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As news reports show Venice underwater, Russell Jones asks if the writing is on the wall for more low lying parts of the globe.

If you are lucky enough to have visited Venice, you will know how unique and amazing it is and also, how flooded with tourists it becomes.

However, it is flooding of a different kind that has hit the news recently with shocking images of people having to use specially built catwalks to get across the floodwater in St. Mark's Square during this year’s period of seasonal high water.

Amongst the many reports, National Geographic posted some amazing and horrifying images of people knee-deep in water and restaurants with all of their outside seating submerged. 

There are also reports that the saline flood water is harming the very fabric of the city’s historic buildings.

Final call

Whilst the few remaining climate change deniers can now be filed in the same category as those still advocating that the earth is flat, and everyone is acutely aware of the problem, the world is still struggling to come to terms with what needs to be done to halt and reverse the catastrophic effects on our planet.

The World Wildlife Fund has produced a very powerful video which highlights that: “We are the first generation that knows we are destroying the world and could be the last that can do anything about it.”

At the beginning of October, a landmark report from The Intergovernmental Panel on Climate Change (IPCC) effectively delivered a final call for urgent action to stop the planet from overheating.

The UN-backed research says that Governments world-wide must act to completely cut out global carbon emissions by 2050, or risk more floods, droughts, storms and mass food shortages.

Fear or fact?

So, if we don’t stop and reverse the damage of climate change, what does this mean? And why have I mentioned both Amsterdam and Florida in the title as well as Venice?

National Geographic have also produced an extraordinary series of maps showing the effect of rising sea levels as a result of climate change and this is seriously bad news for a host of significant places around the globe.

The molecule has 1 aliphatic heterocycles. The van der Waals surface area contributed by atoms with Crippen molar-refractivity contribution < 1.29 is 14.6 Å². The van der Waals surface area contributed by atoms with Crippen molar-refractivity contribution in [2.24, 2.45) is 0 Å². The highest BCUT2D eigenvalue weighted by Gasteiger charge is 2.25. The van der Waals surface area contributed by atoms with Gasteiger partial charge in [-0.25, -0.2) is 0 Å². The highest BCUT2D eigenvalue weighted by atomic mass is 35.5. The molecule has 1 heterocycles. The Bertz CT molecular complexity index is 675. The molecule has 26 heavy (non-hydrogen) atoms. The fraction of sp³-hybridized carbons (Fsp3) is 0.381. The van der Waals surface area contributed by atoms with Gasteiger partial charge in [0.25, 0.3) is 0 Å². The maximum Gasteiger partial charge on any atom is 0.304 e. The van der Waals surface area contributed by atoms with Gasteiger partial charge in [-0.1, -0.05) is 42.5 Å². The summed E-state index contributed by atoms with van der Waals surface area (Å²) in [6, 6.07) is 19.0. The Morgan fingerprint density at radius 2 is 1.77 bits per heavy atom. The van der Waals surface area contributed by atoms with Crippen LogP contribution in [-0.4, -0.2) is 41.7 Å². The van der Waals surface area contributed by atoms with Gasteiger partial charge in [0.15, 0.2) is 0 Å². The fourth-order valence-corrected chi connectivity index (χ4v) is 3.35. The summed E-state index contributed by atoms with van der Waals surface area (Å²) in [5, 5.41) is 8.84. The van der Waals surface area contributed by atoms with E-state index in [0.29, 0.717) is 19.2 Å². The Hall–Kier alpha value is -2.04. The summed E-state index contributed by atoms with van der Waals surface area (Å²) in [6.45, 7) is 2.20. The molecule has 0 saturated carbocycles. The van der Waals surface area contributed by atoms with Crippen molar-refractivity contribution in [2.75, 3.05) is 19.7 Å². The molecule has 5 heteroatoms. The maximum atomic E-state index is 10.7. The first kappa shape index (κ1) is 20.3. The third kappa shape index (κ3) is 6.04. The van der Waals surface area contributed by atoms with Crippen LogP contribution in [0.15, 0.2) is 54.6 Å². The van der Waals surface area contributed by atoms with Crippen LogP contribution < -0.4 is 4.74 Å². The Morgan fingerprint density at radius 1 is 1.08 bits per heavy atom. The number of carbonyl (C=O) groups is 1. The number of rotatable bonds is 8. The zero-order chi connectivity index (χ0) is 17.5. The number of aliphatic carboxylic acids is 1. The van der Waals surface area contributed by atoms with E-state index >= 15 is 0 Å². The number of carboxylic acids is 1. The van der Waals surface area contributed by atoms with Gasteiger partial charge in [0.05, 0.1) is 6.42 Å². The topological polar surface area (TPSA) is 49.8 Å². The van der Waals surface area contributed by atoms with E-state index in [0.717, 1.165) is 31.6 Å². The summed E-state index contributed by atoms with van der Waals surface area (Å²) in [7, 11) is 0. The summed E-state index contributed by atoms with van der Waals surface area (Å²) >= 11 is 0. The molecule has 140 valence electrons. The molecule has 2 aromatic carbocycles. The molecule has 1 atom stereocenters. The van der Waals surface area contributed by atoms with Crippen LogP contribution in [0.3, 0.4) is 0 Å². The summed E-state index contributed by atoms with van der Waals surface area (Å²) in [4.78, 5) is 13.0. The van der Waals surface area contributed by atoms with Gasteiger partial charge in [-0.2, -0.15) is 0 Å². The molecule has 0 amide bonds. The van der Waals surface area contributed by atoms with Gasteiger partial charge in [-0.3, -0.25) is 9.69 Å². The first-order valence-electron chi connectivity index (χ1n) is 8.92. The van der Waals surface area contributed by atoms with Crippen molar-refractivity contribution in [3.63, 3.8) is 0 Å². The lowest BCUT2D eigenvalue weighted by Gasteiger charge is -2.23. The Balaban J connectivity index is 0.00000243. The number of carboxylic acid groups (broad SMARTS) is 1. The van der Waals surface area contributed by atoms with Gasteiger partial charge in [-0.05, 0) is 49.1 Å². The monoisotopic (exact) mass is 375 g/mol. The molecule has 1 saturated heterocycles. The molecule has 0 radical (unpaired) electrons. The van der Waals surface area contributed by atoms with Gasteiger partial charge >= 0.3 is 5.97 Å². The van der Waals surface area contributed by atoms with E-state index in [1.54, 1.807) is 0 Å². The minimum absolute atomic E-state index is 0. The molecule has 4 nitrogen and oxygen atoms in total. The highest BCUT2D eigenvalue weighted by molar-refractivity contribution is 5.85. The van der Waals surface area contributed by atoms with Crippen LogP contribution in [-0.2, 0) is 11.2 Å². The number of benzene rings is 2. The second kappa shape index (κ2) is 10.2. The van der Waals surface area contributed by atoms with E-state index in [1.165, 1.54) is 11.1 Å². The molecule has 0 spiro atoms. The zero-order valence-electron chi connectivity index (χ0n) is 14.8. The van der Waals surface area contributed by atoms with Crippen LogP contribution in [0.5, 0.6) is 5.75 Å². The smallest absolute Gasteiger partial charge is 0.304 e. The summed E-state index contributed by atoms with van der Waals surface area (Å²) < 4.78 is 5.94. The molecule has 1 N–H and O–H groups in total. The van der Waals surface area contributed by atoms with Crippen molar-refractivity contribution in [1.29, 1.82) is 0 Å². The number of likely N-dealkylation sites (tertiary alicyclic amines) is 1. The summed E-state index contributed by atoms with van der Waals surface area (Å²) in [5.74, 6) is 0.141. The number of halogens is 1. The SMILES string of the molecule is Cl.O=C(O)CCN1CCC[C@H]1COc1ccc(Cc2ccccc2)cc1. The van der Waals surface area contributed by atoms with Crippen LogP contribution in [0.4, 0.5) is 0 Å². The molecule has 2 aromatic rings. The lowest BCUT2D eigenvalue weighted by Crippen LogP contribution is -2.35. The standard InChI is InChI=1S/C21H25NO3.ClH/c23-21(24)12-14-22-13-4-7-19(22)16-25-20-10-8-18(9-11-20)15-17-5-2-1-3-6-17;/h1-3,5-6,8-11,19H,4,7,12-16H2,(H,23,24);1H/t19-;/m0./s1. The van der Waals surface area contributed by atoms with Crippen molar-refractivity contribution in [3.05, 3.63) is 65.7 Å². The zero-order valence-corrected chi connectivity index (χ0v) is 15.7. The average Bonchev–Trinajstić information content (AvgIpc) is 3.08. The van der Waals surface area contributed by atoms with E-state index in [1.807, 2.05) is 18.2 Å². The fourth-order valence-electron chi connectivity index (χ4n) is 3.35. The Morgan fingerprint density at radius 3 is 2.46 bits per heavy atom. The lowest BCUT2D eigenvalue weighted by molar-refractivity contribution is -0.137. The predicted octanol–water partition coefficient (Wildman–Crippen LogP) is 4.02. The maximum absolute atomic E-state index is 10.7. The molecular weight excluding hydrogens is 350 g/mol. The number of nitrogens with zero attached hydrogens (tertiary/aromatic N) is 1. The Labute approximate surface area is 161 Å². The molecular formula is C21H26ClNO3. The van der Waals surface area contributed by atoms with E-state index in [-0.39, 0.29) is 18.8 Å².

Not only all of Florida ends up under sea levels (meaning Miami disappears), New Orleans, New York, Charleston and Boston are also under threat.

In Europe, most of the Netherlands, including Amsterdam end up under the sea, but Stockholm, Helsinki and even London are also in danger of disappearing under the waves.  And as for Venice, they are going to need more than gondoliers so, as the title of this article says: “Farewell”.

In Asia and the Middle East, Baghdad, Kolkata, Bangkok, Shanghai, Singapore and Hong Kong are all gone, whilst Adelaide is also under threat and we could even see the development of a huge body of water in the middle of Australia. 

Complete despair?

Before you start stockpiling food and reach for a rubber dinghy, there is still hope that we can do something about this, with The Telegraph highlighting the UN Report which does conclude that we will be in with a chance if we can achieve a carbon neutral status by 2050.

However, this does call of each and every one of us to play our part in whatever ways you can, whether that is reducing your own carbon footprint at home and work, or putting pressure on both government and business to change the way they ‘do business’ to offer more sustainability and help reduce emissions.

Tomorrow is too late

It’s easy to think that the problem is too big for one person to solve on their own but collectively, every little thing we each choose to do to reduce energy use and lower our own carbon footprint will make a difference.

None of us can afford to sit around and wait for others to change things for us, so as an individual, what can you do?

Well, in addition to the ‘usual’ advice on turning off unnecessary lights and appliance and dropping the heating by 1 degree, going meat-free for one day a week can also make a difference as meat production is a major cause of carbon emissions (as my vegan daughter delights in telling me!).

It’s also worth looking at the future of heating for your home and seeing whether you can upgrade your system from carbon-intensive gas or oil, to renewable air source heat pumps.

And for businesses, there is so much that they can do, whether that is a simple look at the control systems for their existing heating, cooling and ventilation systems to see where energy is being wasted, through to upgrading aging equipment to modern, super-efficient systems.

Then we all need to do what we can to put pressure on business and government to make sure they are doing  all they can.  As a consumer for example, it annoys me that recycling is not as easy and straightforward as it should be, as my colleague Ellina Webb explores here.

Not all doom and gloom

I’ve written before on The Hub about President Trump’s rejection of the Paris Climate Change Agreement and how actually, businesses and individual states in the US are ignoring the President’s direction and sticking to the plans to put in place measures which help address climate change.

And as Jim McClelland writes elsewhere on The Hub, there are positive moves aplenty.

Jim focuses on the SBTi (Science Based Targets Initiative) which already has almost 500 companies talking part, ranging from AXA and Chanel, to Wal-Mart and Yamaha, 149 of whom have approved targets in place.

Earlier this year, investors managing over $1tr in assets worldwide openly threw their weight behind the push for science, banding together as the Investor Decarbonisation Initiative and sending letters to chief executives of major companies.

So, it's not all doom and gloom ... but there is a lot that needs to be done and it is down to all of us to play our part.

Russell Jones is content and communications manager for Mitsubishi Electric